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Natosha Rogers is ready to go all in

Natosha Rogers (Photo by Gregorio Denny)

(Feature sponsored by Puma)

Making the World Championship team in the 10,000m last year was a big moment in Natosha Rogers’ career. And at Worlds, she had a solid showing, finishing 15th and running a personal best of 31:10.57. But she walked away wanting more.

Rogers says around that time, multiple people in her life suggested she might benefit from a change. “I had several people say, ‘Okay, you’re at the prime of your career, you’re in your 30s. Are you going to keep doing the same things you’ve been doing? Or are you going to capitalize on being in your prime?’”

After giving the decision a great deal of thought, Rogers, 31, left the Hansons-Brooks Original Distance Project, signed a contract with Puma, and joined their North Carolina based Puma Elite team in January. “It was a really, really hard decision, because I very much appreciate the Hansons and Brooks and what they did for me in that chapter of my life,” Rogers said. “But I was just hoping that everyone would understand that I was just trying to better myself and get to the next level.”

And after only a couple of months with her new team, Rogers already seems to have arrived at a new level. In her first race of the year, she ran 14:52.21 for 5,000m, a 12-second personal best. And on Saturday night, she took 21 seconds off her 10,000m PR, running 30:48.69.

When Rogers was part of Hansons, she did training stints with her teammates, but she lived in Denver while the rest of her team was based in Michigan. She ended up doing a lot of her training alone. Rogers grew up in the Denver area and has lived there for the past seven years, but at the end of the month, she plans to dive into her new training setup headfirst and move to North Carolina.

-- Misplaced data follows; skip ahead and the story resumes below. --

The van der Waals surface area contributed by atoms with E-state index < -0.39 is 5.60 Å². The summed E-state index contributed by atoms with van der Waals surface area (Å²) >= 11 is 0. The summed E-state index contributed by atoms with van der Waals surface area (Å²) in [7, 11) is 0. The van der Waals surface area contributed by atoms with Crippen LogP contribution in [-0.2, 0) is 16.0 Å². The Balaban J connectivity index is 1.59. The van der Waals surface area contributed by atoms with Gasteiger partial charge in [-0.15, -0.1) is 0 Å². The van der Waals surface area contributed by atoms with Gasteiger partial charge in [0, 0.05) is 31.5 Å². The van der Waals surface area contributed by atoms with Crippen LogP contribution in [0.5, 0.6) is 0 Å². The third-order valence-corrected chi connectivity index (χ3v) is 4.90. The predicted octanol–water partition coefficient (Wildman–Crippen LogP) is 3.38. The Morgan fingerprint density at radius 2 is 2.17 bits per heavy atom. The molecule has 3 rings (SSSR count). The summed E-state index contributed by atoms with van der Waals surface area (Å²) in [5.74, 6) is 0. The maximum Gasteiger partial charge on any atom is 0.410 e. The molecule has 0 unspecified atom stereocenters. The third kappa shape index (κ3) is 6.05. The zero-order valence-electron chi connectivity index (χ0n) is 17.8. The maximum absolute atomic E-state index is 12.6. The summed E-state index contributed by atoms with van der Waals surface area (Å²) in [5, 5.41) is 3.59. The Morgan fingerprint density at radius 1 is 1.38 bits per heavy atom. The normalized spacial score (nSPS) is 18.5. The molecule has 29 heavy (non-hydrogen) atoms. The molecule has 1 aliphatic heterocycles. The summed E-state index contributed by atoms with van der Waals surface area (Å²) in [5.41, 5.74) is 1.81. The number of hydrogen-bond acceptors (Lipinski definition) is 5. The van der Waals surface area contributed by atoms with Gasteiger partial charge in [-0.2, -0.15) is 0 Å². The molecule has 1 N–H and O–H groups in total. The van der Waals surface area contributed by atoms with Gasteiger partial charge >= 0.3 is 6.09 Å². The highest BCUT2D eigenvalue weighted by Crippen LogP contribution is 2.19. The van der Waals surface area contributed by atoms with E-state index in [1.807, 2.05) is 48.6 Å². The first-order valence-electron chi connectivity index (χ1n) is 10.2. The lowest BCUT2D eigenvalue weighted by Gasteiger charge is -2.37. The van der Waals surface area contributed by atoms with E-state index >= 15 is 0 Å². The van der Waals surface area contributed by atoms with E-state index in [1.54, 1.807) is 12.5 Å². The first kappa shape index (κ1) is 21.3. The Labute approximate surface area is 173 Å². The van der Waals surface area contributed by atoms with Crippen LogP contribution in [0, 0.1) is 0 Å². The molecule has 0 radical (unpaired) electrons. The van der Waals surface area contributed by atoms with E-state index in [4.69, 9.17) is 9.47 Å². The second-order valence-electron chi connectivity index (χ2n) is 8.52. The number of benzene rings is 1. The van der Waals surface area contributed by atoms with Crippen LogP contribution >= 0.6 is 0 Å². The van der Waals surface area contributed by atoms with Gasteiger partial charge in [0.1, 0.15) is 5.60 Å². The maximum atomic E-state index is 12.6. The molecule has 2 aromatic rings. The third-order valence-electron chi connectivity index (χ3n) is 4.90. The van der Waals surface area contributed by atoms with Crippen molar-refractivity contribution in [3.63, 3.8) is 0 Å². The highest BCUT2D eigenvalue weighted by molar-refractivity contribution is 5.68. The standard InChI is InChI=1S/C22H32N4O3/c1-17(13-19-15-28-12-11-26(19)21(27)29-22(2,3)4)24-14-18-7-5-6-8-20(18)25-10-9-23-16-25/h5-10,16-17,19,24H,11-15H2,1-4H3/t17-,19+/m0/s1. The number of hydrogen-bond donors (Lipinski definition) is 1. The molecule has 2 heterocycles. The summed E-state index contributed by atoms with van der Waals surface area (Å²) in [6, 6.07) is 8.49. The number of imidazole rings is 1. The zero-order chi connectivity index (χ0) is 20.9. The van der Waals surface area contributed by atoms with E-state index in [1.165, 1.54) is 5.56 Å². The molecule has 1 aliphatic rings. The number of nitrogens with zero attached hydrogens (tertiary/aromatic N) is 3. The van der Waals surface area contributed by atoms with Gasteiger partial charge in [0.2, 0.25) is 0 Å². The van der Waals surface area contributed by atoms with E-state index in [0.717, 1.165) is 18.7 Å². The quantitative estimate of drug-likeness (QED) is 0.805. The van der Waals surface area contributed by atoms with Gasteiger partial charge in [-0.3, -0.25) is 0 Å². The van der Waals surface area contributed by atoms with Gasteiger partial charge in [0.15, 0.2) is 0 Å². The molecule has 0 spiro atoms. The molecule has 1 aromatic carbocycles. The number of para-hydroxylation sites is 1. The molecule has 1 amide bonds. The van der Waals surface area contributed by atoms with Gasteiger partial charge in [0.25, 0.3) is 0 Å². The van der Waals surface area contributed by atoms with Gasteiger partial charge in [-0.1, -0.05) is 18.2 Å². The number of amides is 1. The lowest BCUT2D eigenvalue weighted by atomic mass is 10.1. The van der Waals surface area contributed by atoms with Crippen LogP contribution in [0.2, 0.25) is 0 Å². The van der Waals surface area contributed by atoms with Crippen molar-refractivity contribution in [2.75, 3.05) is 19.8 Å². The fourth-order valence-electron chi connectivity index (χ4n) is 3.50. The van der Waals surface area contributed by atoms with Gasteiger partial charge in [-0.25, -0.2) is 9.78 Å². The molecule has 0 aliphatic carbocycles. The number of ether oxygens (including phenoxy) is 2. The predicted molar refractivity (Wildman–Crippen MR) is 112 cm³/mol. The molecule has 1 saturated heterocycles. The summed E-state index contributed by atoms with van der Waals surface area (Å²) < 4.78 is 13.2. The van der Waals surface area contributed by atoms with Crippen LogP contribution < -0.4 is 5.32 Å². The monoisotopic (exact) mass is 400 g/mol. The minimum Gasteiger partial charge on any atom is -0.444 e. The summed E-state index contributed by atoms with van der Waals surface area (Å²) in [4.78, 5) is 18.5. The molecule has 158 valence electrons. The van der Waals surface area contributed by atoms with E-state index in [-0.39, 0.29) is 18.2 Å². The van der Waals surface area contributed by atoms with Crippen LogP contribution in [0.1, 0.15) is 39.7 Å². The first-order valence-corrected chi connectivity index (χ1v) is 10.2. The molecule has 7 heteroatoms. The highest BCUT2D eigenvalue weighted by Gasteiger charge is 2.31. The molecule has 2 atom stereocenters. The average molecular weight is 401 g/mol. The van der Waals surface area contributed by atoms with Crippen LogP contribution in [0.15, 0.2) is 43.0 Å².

“In my 20s, I really did prefer to take my own path and have more balance in my life, so I wasn’t ready for the commitment until just recently,” Rogers said.

Before she signed with Puma, she made sure the company’s shoes were a good fit. “I need a very minimal, neutral shoe, and if I wear the wrong shoe, I get injured within one run, basically,” Rogers said. She found that Velocity Nitro 2 was perfect in that regard. She also trains in the Deviate Nitro 2, especially on long run days, and on workout days, she wears the Deviate Nitro Elite 2. The latter is the shoe she will race in when she moves to the marathon.

Rogers is planning to make her marathon debut in the fall, but because her track racing is going so well right now, she’ll run a full track season first. Part of the motivation to run a marathon this year is that she would like to race in both the marathon and track Olympic Trials in 2024.

Beginning in January, Rogers spent four weeks altitude training in Iten, Kenya, with two of her new teammates, Sarah Inglis and Fiona O’Keeffe. Rogers appreciated the simpler lifestyle she led while she was there. “In America, we’re so distracted with so many things,” she said. “There you focus on running, eating, and getting your massages, and that’s about it.” In order to get online, she had to walk to a coffee shop. Paying less attention to social media, in particular, helped her. And that’s one practice she tried to bring home with her. “I don’t go on there to scroll and look at what everyone’s doing,” she said. “For me, that’s not a healthy thing. I’m way too competitive.”

She hoped that more of the routine she adopted in Kenya would stick. “I fell right back into my old habits here,” Rogers said. “That’s how I know I actually need to move and I can’t stay here in Denver.”

Returning to the U.S. also drove home how much harder it is to train on her own. In Denver, Rogers doesn’t have access to a track, so she does her hard workouts on the treadmill. “It became a habit, like ‘I can control all of the variables here and know that the workout will get done the way it needs to get done,’” Rogers said. She has seen good results from treadmill training, but he also finds it to be mentally draining. “It’s definitely time to move away from that habit,” she said.

Rogers’ strong race on Saturday came after a couple of tough weeks of training. First, she was dealing with some calf pain, then she got sick. Rogers said via text on Sunday that she was happy to have run a sizable PR and come so close to her sub-30:40 goal, but the pacing didn’t quite go according to plan. Her pack went through halfway in 15:30, a little slower than she had hoped, and she had to do more of the pacesetting than expected. Though good 10,000m races can be tough to find, she’s hoping that with another shot, she can make another significant jump.